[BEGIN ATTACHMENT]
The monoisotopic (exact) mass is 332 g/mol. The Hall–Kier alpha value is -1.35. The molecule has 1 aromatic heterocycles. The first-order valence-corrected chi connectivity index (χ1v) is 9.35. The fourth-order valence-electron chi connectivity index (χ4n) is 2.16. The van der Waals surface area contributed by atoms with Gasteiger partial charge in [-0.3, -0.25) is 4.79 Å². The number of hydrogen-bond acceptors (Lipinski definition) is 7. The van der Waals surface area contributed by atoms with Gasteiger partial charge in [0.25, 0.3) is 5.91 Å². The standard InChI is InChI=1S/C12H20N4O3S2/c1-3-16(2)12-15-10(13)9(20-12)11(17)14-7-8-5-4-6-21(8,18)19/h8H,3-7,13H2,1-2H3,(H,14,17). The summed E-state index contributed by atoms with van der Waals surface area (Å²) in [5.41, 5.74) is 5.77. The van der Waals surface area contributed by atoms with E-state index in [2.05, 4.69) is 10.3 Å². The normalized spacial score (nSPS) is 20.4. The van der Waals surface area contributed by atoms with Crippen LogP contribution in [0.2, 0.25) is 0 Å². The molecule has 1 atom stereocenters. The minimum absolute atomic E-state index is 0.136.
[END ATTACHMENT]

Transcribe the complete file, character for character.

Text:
The monoisotopic (exact) mass is 332 g/mol. The Hall–Kier alpha value is -1.35. The molecule has 1 aromatic heterocycles. The first-order valence-corrected chi connectivity index (χ1v) is 9.35. The fourth-order valence-electron chi connectivity index (χ4n) is 2.16. The van der Waals surface area contributed by atoms with Gasteiger partial charge in [-0.3, -0.25) is 4.79 Å². The number of hydrogen-bond acceptors (Lipinski definition) is 7. The van der Waals surface area contributed by atoms with Gasteiger partial charge in [0.25, 0.3) is 5.91 Å². The standard InChI is InChI=1S/C12H20N4O3S2/c1-3-16(2)12-15-10(13)9(20-12)11(17)14-7-8-5-4-6-21(8,18)19/h8H,3-7,13H2,1-2H3,(H,14,17). The summed E-state index contributed by atoms with van der Waals surface area (Å²) in [5.41, 5.74) is 5.77. The van der Waals surface area contributed by atoms with E-state index in [2.05, 4.69) is 10.3 Å². The normalized spacial score (nSPS) is 20.4. The van der Waals surface area contributed by atoms with Crippen LogP contribution in [0.2, 0.25) is 0 Å². The molecule has 1 atom stereocenters. The minimum absolute atomic E-state index is 0.136.